Religious Nanjing

Jiming Temple (鸡鸣寺)

The temple, which literally means "rooster crowing" was first constructed in 557 during the Liang Dynasty and has been destroyed and reconstructed many times. The existing temple was constructed during the Ming Dynasty during the reign of Emperor Hongwu in 1387

Dinglin Temple

A less well known temple complex on the Jiangning mountain to the south of Nanjing. The complex was founded more than 1500 ago and has a remarkable leaning tower

And some details of the temple complex

Linggu Temple (灵谷寺), "the best Buddhist temple in the world"

The temple was first built in 515 under the reign of the Liang Dynasty (502-557). It used to lie at the northeast foot of Mount Zhongshan, i.e. where Ming Xiaoling Mausoleum now locates, since Emperor Zhu Yuanzhang chose the place to be his mausoleum and then the temple was moved to the present place. The temple was named by Emperor Zhu Yuanzhang himself. It used to be large and covered an area of over 300,000 square metres. Later it was destroyed in warfare under the reign of Emperor Xianfeng and rebuilt under the reign of Emperor Tongzhi in the Qing Dynasty (1644–1911).
Wuliang Hall, or Beamless Hall, was constructed in 1381, and is 22 metres high and 53.8 metres wide. The hall enjoys high reputation for its special architectural techniques. It has three archways on the front and rear sides respectively. The structure was built with bricks from the bottom to the top entirely, without a piece of wood or a single nail. Thus it was called Wuliang Hall, since Wuliang means beamless. It happens that the hall originally enshrined Amitayus (Buddha of Infinite Life) whose Chinese name pronounces the same with Wuliang. Later in 1928, the hall was turned into the memorial hall of soldiers who lost their lives in the War of Northern Expedition (1926–1927). More than 30,000 soldiers were enshrined.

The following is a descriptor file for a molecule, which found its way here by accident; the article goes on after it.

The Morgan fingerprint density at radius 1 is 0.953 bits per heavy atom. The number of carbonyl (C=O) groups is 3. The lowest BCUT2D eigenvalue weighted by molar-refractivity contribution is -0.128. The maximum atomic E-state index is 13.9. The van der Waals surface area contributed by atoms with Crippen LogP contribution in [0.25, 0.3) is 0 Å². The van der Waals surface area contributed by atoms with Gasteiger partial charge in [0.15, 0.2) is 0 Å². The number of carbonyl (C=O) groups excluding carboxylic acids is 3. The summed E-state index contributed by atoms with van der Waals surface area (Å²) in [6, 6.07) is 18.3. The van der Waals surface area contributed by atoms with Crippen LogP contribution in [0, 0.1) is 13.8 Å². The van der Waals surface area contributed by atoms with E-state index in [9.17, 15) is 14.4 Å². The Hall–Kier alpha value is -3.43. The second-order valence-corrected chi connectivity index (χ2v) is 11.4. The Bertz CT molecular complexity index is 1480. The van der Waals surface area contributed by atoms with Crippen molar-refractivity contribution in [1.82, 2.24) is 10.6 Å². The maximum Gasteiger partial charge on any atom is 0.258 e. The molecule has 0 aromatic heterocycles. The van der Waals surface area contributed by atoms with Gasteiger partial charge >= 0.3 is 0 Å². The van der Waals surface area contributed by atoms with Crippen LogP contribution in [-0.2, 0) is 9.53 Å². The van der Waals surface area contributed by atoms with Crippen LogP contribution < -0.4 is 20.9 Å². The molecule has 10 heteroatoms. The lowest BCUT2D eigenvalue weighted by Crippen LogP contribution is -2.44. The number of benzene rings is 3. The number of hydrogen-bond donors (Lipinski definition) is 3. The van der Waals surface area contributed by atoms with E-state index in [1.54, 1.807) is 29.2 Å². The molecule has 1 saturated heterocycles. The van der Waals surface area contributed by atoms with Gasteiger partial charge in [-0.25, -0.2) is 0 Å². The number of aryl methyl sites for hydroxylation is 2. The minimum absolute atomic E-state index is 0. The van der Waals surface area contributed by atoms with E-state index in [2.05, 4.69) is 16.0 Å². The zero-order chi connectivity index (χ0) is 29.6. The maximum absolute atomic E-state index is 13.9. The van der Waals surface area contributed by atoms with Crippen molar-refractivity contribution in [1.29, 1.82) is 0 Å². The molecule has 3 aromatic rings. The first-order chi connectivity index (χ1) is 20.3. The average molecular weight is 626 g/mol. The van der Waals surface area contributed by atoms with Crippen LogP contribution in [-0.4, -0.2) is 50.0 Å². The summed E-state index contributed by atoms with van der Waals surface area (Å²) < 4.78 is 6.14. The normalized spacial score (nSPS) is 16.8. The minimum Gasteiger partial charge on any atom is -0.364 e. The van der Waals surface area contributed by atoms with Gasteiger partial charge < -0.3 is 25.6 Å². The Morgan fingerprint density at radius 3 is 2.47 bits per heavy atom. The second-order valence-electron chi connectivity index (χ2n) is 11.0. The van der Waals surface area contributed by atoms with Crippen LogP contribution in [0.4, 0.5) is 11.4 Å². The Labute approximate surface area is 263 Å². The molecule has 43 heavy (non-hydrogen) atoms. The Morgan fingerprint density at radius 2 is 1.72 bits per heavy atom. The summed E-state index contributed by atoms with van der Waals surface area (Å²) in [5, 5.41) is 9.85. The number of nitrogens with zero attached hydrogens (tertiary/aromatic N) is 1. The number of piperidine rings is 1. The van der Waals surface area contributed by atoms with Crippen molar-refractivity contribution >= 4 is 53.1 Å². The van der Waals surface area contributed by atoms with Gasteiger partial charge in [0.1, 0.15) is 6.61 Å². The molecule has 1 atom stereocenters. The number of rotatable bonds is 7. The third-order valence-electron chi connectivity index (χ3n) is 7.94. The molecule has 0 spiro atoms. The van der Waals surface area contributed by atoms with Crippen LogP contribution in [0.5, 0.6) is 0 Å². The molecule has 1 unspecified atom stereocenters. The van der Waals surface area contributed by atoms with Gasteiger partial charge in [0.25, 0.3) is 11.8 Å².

Linggu Pagoda was built in 1929 in close proximity to the temple.

Jiuhuashan

On the city wall, facing Xuanwu lake, there is a small temple

Qixia Temple (栖霞寺)

Qixia Temple is a Buddhist temple located on Qixia Hill in the suburban Qixia District in Nanjing. It is one of Nanjing's most important Buddhist monasteries. Built in AD 489, the 7th year of the Yongming (永明) era during the South Qi Dynasty, the temple is known for its large collection of Chinese Buddhist visual art and sculptural art in the grounds. These consist of pagodas, murals and artwork that date back to the 10th century. Near the temple site and situated on the slopes of Qixia Hill, is the "Thousand Buddha Caves", a grotto containing many Buddhist sculptural works of art

And more religious expressions

There are many places where you can find small altars or temples around Nanjing. Below you will find some examples

Kwan-Yin scenic area

Close to the Yangtzhe river you find a scenic area with some altars and statues

Pilu Temple

In the middle of the city you can find Pilu Temple, a complex consisting of several buildings